TUNIS, Tunisia (AP) - French President Nicolas Sarkozy hailed Tunisia on Wednesday for its fight against Islamic extremists and said the country was a "laboratory for an open Arabo-Muslim society that respects its identity."
Sarkozy's comments were criticized by some human rights campaigners. Khadija Cherif of the Tunisian Association of Democratic Women said she was disappointed Sarkozy had given "priority to business."
Under President Zine El Abidine Ben Ali, Tunisia has taken a hard line against Islamic extremists and others viewed as a threat to the country's secular system - including journalists, judges and lawyers.
Sarkozy acknowledged there were "things to accomplish or improve" but said Tunisia "can be proud of having advanced so much in half a century on the path of tolerance."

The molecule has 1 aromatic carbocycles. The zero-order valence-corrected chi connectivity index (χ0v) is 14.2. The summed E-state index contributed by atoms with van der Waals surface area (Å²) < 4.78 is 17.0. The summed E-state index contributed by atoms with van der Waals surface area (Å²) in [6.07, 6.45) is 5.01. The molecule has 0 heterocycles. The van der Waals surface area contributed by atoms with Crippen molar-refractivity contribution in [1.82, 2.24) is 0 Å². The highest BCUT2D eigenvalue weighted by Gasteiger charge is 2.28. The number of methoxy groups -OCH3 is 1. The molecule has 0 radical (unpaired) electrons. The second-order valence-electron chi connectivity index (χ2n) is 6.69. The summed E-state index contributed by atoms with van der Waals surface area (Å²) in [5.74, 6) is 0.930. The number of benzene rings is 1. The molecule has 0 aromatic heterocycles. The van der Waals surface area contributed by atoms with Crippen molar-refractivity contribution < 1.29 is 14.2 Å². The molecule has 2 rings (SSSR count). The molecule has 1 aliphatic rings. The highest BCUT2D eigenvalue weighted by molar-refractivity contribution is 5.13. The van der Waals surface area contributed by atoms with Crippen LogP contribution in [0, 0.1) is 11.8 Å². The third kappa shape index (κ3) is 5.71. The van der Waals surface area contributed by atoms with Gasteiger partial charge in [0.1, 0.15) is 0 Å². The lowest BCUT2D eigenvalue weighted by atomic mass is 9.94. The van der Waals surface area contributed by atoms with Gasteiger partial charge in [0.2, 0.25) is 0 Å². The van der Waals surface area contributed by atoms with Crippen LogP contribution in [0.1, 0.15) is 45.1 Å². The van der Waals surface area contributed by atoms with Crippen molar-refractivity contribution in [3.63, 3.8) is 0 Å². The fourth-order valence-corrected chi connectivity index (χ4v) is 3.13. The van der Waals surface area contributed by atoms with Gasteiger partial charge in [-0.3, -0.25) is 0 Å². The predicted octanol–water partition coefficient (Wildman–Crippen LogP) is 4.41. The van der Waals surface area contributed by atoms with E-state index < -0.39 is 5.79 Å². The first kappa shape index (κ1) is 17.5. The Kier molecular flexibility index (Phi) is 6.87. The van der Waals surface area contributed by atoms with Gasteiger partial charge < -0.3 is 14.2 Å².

"Not everything is perfect in Tunisia, true, but not everything is perfect in France either," said Sarkozy, who was speaking on the third and final day of his state visit to the former French protectorate.
During the visit, Tunisian carrier Tunisair announced a deal to buy 16 aircraft from European plane-maker Airbus, and French and Tunisian officials signed an accord on civilian nuclear cooperation that could eventually lead to the construction of a nuclear power plant in Tunisia.